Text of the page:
I earlier blogged regarding the Big 5 mandatory expulsion categories, for which a student must be both recommended and expelled should allegations be proven correct [http://edlaw4students.blogspot.com/2011/01/when-is-school-expulsion-mandatory-in.html]. THIS blog covers the list of bad acts for which expulsion must be recommended, but for which an expulsion may not HAVE TO be issued. I am not including the "Big 5" covered in the other blog in my list below.
In California, a student MUST be recommended for an expulsion for the following per California Education Code section 48915(a):
"1) Causing serious physical injury to another person, except in self defense;
2) Possession of a knife or other dangerous object of no reasonable use to the pupil.
3) Unlawful possession of any controlled substance...except for the first...ounce of marijuana other than concentrated cannabis.
4) Robbery or extortion.
5) Assault or battery... upon any school employee."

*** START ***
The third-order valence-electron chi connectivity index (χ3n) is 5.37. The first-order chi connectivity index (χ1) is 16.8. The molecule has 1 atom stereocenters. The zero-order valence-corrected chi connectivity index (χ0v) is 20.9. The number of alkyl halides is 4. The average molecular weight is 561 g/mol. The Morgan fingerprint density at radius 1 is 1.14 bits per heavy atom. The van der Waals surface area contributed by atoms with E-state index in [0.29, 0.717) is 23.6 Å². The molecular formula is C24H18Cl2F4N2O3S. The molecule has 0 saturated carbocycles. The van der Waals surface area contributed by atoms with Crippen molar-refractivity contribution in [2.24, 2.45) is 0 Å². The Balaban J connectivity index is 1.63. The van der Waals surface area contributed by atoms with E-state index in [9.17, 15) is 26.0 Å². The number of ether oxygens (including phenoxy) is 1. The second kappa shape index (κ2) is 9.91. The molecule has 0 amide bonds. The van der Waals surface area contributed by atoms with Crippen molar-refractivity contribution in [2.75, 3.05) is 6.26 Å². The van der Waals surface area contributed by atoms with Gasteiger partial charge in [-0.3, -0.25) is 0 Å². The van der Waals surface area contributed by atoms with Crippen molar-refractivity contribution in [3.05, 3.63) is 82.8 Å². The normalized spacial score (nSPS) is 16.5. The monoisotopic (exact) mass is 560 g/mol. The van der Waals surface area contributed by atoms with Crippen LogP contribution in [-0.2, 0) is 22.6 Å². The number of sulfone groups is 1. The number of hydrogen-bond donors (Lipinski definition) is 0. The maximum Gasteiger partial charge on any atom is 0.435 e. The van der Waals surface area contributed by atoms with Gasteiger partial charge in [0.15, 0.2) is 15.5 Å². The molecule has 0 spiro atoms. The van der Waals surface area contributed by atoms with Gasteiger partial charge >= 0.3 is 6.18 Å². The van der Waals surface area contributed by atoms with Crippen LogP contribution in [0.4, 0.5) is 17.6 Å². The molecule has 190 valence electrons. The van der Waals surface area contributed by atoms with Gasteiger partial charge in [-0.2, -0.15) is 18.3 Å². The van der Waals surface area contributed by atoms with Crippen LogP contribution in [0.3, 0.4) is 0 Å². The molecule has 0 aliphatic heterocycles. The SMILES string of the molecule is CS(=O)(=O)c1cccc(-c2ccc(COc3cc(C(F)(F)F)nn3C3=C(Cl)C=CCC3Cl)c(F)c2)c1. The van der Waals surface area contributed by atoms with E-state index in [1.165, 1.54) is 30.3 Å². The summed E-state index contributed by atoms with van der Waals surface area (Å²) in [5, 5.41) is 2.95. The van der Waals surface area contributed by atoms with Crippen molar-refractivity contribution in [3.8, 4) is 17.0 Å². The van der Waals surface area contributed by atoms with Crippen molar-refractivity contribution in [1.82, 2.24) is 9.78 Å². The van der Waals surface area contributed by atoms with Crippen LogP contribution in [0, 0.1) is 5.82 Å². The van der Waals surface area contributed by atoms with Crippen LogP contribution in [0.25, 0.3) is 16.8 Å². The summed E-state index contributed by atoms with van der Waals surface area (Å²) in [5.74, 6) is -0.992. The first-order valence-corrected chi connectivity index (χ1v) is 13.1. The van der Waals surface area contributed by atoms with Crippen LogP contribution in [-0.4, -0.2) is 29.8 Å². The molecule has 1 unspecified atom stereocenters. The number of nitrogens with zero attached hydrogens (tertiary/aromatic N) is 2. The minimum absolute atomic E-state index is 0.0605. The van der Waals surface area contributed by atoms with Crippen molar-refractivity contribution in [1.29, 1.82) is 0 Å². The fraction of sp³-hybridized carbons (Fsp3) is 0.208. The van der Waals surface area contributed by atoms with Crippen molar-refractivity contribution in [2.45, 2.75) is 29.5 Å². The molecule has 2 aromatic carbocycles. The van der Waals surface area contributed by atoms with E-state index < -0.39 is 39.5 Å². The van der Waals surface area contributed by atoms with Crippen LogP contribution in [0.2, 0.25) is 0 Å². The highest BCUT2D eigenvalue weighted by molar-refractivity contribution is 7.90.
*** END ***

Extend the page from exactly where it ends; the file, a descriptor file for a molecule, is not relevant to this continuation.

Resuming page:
However, a mere recommendation for student expulsion under these sections does NOT mean the student must be expelled. Rather, the expulsion panel and/or school board has discretion to expel or not to expel the student.
There is also some wiggle room even with these types of offenses on the "mandatory" nature of a recommendation. Per the same Education Code section, for any of the above offenses, schools may decide NOT TO RECOMMEND EXPULSION IF the principal or superintendent "finds that expulsion is inappropriate, due to the particular circumstance." This opens a window for attack early on, if a parent can argue that THIS situation, student, etc. is different and and an expulsion recommendation should not be pursued. The principal and/or district may then choose not to put the student up for expulsion depending on the particular circumstances.
Education Law Attorney
LAW OFFICE OF MICHELLE BALL
717 K Street, Suite 228
Sacramento, CA 95814